Baking with Tea – How To Get the Flavor of Tea Into Your Baked Goods
I’m officially hooked on baking with tea. I’m craving baked goods with chamomile, oolong, and chrysanthemum. Why? I learned the trick to getting a vibrant tea flavor in my baking and I’m going to show you how to make tea-infused cakes and cookies and other desserts with one simple trick.
I’ve tried baking with tea before, but I couldn’t get the tea flavor to come through strongly enough. I’ve tried:
- Grinding tea and putting it directly in the batter. This doesn’t release the tea flavor and people don’t like finding leaf bits in their cupcakes.
- Steeping the tea in milk and using the tea-infused milk. I imagine that this could work, but not all recipes contain milk – and if they do, it’s not always enough to strongly affect the cupcake flavor.
- Steeping tea bags in butter. The butter boiled, the flavor never changed, and the tea bags disintegrated. People like pieces of tea bag in their cupcake far less than they like leaves.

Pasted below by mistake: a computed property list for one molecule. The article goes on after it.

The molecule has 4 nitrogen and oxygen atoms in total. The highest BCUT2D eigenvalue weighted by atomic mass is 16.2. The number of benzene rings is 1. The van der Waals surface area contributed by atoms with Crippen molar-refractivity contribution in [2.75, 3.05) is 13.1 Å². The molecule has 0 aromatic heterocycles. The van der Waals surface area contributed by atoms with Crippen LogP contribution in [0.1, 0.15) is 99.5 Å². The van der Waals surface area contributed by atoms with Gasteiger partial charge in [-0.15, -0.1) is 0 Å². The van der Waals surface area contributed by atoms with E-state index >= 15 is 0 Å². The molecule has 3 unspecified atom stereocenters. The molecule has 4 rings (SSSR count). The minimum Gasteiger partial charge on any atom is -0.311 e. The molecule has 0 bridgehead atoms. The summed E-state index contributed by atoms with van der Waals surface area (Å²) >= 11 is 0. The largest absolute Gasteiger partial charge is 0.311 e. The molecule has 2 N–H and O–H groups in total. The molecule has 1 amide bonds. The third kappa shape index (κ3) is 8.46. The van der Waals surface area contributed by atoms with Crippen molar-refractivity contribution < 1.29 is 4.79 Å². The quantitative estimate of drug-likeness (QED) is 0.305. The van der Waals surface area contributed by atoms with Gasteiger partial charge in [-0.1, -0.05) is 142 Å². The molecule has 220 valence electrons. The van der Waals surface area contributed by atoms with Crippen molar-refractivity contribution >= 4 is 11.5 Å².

So what’s the best way to bake with tea?
I learned the secret to tea-infused baked goods from a now-defunct blog post by Robert Wemischner (author of Cooking with Tea and The Dessert Architect) on T Ching (I love the name!). The trick is…
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…unsalted butter and…
…strong, loose tea.
Using the two, you can make a tea-infused butter to use in your recipe – any recipe – in place of plain butter!
Using Tea to Color Your Desserts
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If you are using an herbal tea with a color, such as hibiscus tea, you can use this method to naturally color your baked goods and frostings.
Note: Be sure to stir the butter well to evenly distribute the color.